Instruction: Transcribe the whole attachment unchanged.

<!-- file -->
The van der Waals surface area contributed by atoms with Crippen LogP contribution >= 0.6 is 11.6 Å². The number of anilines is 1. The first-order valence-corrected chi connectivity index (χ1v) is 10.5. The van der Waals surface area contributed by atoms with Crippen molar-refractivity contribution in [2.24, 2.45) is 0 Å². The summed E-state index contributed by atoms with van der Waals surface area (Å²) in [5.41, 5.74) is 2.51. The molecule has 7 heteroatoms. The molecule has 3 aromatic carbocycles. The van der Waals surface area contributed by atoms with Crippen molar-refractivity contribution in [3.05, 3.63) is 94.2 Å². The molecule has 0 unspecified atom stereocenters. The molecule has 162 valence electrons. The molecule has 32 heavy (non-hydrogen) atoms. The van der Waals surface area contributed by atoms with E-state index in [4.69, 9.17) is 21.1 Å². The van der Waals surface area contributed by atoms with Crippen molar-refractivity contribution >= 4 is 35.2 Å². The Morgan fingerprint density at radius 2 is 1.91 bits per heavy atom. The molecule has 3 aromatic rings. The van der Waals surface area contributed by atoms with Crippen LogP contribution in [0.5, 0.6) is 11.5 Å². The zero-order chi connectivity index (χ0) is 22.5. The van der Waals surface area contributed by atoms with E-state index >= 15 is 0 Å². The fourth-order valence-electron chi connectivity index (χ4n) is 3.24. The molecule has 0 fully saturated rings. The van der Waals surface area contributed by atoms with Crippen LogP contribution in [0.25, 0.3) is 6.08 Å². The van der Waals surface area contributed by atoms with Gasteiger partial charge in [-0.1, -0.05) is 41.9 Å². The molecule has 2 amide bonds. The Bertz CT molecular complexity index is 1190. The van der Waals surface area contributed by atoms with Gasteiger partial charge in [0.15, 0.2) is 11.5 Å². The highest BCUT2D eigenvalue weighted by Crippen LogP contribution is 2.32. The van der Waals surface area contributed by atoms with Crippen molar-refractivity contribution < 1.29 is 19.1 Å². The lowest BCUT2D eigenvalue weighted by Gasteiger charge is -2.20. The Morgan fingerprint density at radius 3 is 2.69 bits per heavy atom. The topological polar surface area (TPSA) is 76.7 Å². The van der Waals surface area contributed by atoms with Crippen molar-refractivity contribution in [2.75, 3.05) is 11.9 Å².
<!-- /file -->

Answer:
The van der Waals surface area contributed by atoms with Crippen LogP contribution >= 0.6 is 11.6 Å². The number of anilines is 1. The first-order valence-corrected chi connectivity index (χ1v) is 10.5. The van der Waals surface area contributed by atoms with Crippen molar-refractivity contribution in [2.24, 2.45) is 0 Å². The summed E-state index contributed by atoms with van der Waals surface area (Å²) in [5.41, 5.74) is 2.51. The molecule has 7 heteroatoms. The molecule has 3 aromatic carbocycles. The van der Waals surface area contributed by atoms with Crippen molar-refractivity contribution in [3.05, 3.63) is 94.2 Å². The molecule has 0 unspecified atom stereocenters. The molecule has 162 valence electrons. The molecule has 32 heavy (non-hydrogen) atoms. The van der Waals surface area contributed by atoms with E-state index in [4.69, 9.17) is 21.1 Å². The van der Waals surface area contributed by atoms with Crippen molar-refractivity contribution >= 4 is 35.2 Å². The Morgan fingerprint density at radius 2 is 1.91 bits per heavy atom. The molecule has 3 aromatic rings. The van der Waals surface area contributed by atoms with Crippen LogP contribution in [0.5, 0.6) is 11.5 Å². The zero-order chi connectivity index (χ0) is 22.5. The van der Waals surface area contributed by atoms with E-state index >= 15 is 0 Å². The fourth-order valence-electron chi connectivity index (χ4n) is 3.24. The molecule has 0 fully saturated rings. The van der Waals surface area contributed by atoms with Crippen LogP contribution in [0.25, 0.3) is 6.08 Å². The van der Waals surface area contributed by atoms with Gasteiger partial charge in [-0.1, -0.05) is 41.9 Å². The molecule has 2 amide bonds. The Bertz CT molecular complexity index is 1190. The van der Waals surface area contributed by atoms with Gasteiger partial charge in [0.15, 0.2) is 11.5 Å². The highest BCUT2D eigenvalue weighted by Crippen LogP contribution is 2.32. The van der Waals surface area contributed by atoms with Crippen molar-refractivity contribution < 1.29 is 19.1 Å². The lowest BCUT2D eigenvalue weighted by Gasteiger charge is -2.20. The Morgan fingerprint density at radius 3 is 2.69 bits per heavy atom. The topological polar surface area (TPSA) is 76.7 Å². The van der Waals surface area contributed by atoms with Crippen molar-refractivity contribution in [2.75, 3.05) is 11.9 Å².